The recent emotional outburst by Mark Maloney in an interview with Barbados TODAY, after Town & Country Planning knocked down the Preconco hut at Lears Roundabout, betrayed the level of anger and frustration that had been burning inside.
To listen to the prominent developer talk about Chief Town Planner Mark Cummins was to catch a chilling glimpse of what the senior public servant would endure if only Mr Maloney could get his proverbial hands on him.
If nothing else, Mr Maloney would surely purge Mr Cummins at a stroke, confining the Chief Town Planner to a lifetime of mental experiments to try to find out what’s in his head.
The contempt was palpable, and Mr Cummins could not have attracted greater odium had he devoted all his time to being the law unto himself which Mr Maloney accused him of being, with the possible exception of sacrificing firstborn children. In the bitter battle of Mark vs Mark, Mr Maloney wants Mark out of a job and out of his life.
However, Mr Maloney’s searing rage aside –– along with the subsequent grandstanding by some of his acolytes –– there is a deeper issue at stake here; an issue that must be dissected and resolved once and for all.
Let us stress upfront that we will never endorse, encourage or support anyone breaking the law. And Mr Maloney or anyone else, for that matter, should not be allowed to flout the law as though Barbados is their private backyard.
In fact, we agree wholeheartedly with Prime Minister Freundel Stuart who, in discussing the issue with the media recently –– although not addressing it directly –– made it clear this was a country that subscribed to the rule of law, “not to the rule of fancy and personal preference”, and that a clear message must be sent that “the development of Barbados has to be ordered development and we can only have ordered development if people comply with instructions of the Chief Town Planner”.
Still, Mr Maloney has a point when he complained about the length of time it has taken Town & Country Planning to respond to applications for major projects.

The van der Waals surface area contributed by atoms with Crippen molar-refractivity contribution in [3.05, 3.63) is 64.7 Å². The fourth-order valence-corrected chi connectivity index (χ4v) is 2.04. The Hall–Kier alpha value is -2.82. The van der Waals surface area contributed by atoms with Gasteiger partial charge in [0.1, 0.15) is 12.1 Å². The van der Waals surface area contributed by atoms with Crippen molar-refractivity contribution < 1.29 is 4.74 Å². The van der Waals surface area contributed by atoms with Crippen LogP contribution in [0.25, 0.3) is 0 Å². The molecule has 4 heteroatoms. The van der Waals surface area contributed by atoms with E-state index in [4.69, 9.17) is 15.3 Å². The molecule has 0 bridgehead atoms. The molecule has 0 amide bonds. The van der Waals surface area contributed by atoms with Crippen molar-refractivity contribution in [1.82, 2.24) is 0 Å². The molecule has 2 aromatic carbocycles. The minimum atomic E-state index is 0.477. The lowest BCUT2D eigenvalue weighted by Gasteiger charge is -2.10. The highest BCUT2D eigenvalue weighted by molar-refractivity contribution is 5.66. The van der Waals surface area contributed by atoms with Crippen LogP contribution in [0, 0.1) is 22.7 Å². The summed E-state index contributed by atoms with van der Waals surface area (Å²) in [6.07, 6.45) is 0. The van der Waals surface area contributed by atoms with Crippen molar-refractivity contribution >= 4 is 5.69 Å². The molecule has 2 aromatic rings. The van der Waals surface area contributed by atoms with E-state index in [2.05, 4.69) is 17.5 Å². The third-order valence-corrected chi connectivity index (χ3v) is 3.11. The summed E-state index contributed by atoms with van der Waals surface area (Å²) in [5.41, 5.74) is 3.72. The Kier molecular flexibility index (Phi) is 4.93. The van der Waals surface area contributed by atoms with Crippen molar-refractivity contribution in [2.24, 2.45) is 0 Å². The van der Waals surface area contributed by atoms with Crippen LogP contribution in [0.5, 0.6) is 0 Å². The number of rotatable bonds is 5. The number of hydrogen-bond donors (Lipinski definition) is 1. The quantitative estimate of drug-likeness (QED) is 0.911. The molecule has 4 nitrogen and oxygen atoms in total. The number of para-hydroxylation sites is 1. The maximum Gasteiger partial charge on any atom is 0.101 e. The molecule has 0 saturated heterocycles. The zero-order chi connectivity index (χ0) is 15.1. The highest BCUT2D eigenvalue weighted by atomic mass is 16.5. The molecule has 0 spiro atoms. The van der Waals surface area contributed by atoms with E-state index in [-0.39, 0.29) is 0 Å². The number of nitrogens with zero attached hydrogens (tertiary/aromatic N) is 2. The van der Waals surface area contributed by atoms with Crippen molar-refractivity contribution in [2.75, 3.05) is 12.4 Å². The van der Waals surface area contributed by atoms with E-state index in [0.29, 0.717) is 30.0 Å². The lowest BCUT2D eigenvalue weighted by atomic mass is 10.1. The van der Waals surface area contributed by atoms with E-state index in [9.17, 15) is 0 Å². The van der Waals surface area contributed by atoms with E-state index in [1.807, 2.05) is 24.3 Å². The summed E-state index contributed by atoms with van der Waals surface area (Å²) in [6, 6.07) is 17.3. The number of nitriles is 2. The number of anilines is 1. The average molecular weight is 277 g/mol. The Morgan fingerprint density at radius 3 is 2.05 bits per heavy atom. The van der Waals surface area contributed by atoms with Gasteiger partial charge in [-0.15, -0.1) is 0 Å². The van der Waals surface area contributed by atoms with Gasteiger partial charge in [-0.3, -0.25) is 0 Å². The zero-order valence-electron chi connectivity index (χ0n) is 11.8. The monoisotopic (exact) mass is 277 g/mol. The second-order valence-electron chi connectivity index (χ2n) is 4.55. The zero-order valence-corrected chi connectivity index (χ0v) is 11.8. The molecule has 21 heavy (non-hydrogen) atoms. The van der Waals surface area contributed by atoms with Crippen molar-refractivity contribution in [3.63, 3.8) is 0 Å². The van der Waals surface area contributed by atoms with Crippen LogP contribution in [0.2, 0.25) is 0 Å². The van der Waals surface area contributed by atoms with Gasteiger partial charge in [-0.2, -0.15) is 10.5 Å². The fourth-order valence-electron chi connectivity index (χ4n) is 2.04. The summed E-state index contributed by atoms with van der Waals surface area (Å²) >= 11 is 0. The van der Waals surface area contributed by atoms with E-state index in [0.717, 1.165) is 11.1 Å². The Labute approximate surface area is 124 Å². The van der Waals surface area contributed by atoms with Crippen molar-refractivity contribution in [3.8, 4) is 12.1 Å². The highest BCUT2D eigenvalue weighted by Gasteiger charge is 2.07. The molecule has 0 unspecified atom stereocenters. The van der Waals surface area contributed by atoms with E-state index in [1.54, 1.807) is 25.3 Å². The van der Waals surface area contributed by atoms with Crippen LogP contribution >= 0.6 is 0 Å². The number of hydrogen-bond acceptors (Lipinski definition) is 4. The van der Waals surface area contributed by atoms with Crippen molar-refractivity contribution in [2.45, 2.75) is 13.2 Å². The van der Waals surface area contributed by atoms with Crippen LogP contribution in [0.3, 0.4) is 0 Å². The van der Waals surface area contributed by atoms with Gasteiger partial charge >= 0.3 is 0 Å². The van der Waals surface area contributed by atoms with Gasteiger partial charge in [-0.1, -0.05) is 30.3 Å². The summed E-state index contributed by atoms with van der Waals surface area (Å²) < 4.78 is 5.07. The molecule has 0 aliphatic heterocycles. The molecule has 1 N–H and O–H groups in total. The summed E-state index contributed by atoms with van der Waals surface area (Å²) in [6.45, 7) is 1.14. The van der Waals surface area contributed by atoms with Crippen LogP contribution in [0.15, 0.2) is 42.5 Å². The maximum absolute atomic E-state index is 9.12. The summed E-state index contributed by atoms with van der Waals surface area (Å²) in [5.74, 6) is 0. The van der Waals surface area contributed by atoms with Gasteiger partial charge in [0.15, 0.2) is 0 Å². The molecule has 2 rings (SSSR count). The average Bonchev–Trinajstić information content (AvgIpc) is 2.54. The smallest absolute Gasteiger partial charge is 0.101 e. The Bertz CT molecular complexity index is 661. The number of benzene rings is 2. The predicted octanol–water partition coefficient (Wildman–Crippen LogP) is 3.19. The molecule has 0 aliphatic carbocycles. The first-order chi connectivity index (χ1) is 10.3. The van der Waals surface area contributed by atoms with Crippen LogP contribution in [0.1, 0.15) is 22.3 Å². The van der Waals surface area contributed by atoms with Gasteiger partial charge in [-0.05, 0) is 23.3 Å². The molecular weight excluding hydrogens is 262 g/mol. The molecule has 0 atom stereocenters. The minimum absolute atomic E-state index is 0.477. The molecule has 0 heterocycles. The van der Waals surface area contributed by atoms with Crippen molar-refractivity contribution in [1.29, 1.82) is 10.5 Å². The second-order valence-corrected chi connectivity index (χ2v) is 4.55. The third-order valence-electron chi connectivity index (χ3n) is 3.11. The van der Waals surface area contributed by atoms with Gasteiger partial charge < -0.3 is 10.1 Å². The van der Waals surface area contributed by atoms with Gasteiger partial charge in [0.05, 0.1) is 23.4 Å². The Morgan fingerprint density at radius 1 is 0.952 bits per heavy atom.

Already entwined in a fight over a structure for Rock Hard Cement just off Spring Garden Highway, Mr Maloney accused Mr Cummins of seeking to jeopardize his Coverley, Christ Church project by refusing to issue any more compliance certificates — effectively barring him from selling any more houses there.
Preconco’s assistant financial controller Kirk Smith would later explain that several projects for which Mr Maloney was yet to receive permission were in jeopardy because he had yet to hear from Town & Country Planning despite submitting applications and the relevant documents months ago.
Substitute Maloney with any other name and the issue is the same. The wheels of business turn much too slowly here.
Mr Maloney’s frustration was echoed by none other than Minister of Commerce and Small Business Development Donville Inniss, who, not for the first time, complained about the difficulty in doing business here.
Commenting on the public tussle between the two Marks, while staying clear of the legal tussle, Mr Inniss even hinted that he was prepared to quit the Government if things did not improve. By taking this stand, the minister
has put himself at odds with Prime Minister Freundel Stuart, exposing schisms in the Cabinet. Clearly, Mr Inniss and his boss are not on the same page on this, and it is left to be seen whether the minister will keep his word.
Of course, the pace with which Mr Cummins moves is symptomatic of how Mr Stuart himself has run the Government –– very slow. It may not be by accident that he and the town planner are in the same ministry.
This cannot be allowed to continue. Surely, better can be done in facilitating business and speeding up the process, while ensuring due diligence is done.
Mr Stuart himself has recognized this and recently designated Minister in the Prime Minister’s Office Senator Darcy Boyce as the minister to deal with business facilitation.
It’s time for Senator Boyce to get down to work and clear the clogs that hinder progress before the malcontents such as Mr Maloney rebel.